Did you know that forests cover one third of the Earth's land mass, performing vital functions around the world? Around 1.6 billion people – including the members of more than 2,000 indigenous cultures – depend on forests for their livelihood. 

IFAD supports the sustainable management of forests, for example through a project in Latin America where forests cover 40 per cent of total land in the region, and numerous rural communities and indigenous peoples live and thrive in them.

The Community-based Forestry Development Project  is being implemented by Mexico’s National Forestry Commission (CONAFOR) in cooperation with project participants. It works to strengthen the capacity of communities to better manage their natural resources, adopt conservation practices such as increasing vegetation cover, and establish mechanisms to cope with the impact of climate change.

Trees help farmers increase income and food

Trees can be grown as cash crops and they can be used for carbon trading – both activities help give small farmers a steady income. And with a steady income, small farmers and their families have access to a nutritious and healthy diet.

In Laos, IFAD is working on a project for the preservation of Bong forests, and helping the Pacoh, an ethnic minority group, to secure their land rights and incomes. Bong trees were once abundant in countries like Laos but, in 2008, overexploitation led the Lao government to declare the trees on the verge of extinction. 

Now, the Pacoh have been provided with permanent land certificates where they can grow bong trees as a cash crop – ensuring that they have a steady income and enough food throughout the year.

Trees help farmers avoid desertification 

Desertification is often the result of human activity and can therefore be prevented or controlled by human effort. Planting trees can be part of this. 

In Burkina Faso, farmers have had to cope with less rainfall, loss of soil fertility and loss of trees – all of which could add up to desertification.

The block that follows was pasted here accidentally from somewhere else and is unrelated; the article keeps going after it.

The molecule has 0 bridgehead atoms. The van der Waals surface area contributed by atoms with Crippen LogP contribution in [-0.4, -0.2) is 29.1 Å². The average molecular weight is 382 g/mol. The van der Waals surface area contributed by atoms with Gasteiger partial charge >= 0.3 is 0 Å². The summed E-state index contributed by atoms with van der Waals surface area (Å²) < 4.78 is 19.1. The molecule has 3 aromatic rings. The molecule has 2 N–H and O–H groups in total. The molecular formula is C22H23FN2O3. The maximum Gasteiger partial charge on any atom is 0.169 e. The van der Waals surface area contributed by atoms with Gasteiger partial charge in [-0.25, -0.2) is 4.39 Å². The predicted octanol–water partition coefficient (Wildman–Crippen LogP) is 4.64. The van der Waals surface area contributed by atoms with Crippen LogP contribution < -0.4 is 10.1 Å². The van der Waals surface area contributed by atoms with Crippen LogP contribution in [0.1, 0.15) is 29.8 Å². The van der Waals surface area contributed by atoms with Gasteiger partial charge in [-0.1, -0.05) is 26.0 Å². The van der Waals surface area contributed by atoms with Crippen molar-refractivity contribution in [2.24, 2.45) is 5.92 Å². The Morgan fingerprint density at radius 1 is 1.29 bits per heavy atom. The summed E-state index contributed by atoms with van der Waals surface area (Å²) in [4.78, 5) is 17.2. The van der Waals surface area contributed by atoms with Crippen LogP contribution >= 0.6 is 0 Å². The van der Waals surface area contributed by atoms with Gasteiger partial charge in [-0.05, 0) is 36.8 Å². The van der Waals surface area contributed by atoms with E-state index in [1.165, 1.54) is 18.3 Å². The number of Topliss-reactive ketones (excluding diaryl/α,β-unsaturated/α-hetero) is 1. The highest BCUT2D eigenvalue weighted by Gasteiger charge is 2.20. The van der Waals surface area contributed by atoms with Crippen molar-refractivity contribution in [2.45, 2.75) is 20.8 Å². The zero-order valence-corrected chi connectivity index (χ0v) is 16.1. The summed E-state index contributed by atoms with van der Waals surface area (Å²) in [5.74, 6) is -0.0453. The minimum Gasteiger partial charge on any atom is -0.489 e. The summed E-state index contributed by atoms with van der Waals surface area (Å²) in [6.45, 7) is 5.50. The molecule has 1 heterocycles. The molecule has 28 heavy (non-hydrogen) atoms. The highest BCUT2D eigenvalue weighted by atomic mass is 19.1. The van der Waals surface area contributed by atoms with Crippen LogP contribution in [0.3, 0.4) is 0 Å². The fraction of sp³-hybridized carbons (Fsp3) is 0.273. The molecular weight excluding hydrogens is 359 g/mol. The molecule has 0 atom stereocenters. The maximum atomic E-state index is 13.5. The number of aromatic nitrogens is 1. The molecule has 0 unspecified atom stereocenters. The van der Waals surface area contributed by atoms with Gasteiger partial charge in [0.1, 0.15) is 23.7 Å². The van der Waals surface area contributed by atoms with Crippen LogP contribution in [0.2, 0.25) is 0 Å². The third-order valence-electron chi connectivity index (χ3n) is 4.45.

To help farmers manage this threat and adapt to climate change, IFAD has supported a number of projects that work together with farmers to develop soil and water retention techniques. But the biggest payoff come from planting trees. Spreading the cuttings from young Bagana trees, improve the soil nutrients for growing crops. These trees also provide food for animals and people. And even more importantly, a compound released by leaves  into the atmosphere stimulates the formation of clouds and rainfall.

Indeed, up to 300 000 hectares of lands in Burkina Faso have been rehabilitated using this technique. This is not only helping these farmers to adapt to climate change, it has also increased their harvests.

Trees help farmers preserve ecosystems

Forests are among the most important repositories of terrestrial biodiversity. Together, tropical, temperate and boreal forests offer very diverse habitats for plants, animals and micro-organisms .

The island of São Tomé is one of the world's biodiversity hot spots. Every day scientists here discover new things.

''We've been coming now for 13-14 years, every time we come here, we find new species, species that have never been described before, I'm just racing to find out what's here before its gone,'' says Robert C. Drewes, Curator of Herpetology at the California Academy of Sciences.

IFAD is supporting cultivation of organic cocoa beans on the island. This helps farmers increase their incomes and build partnerships with the organic chocolate industry in Europe. With a steady income from cocoa plantations, farmers also have no need to encroach on protected forests.

Join us in celebrating Earth Day – share your stories of #Trees4Earth.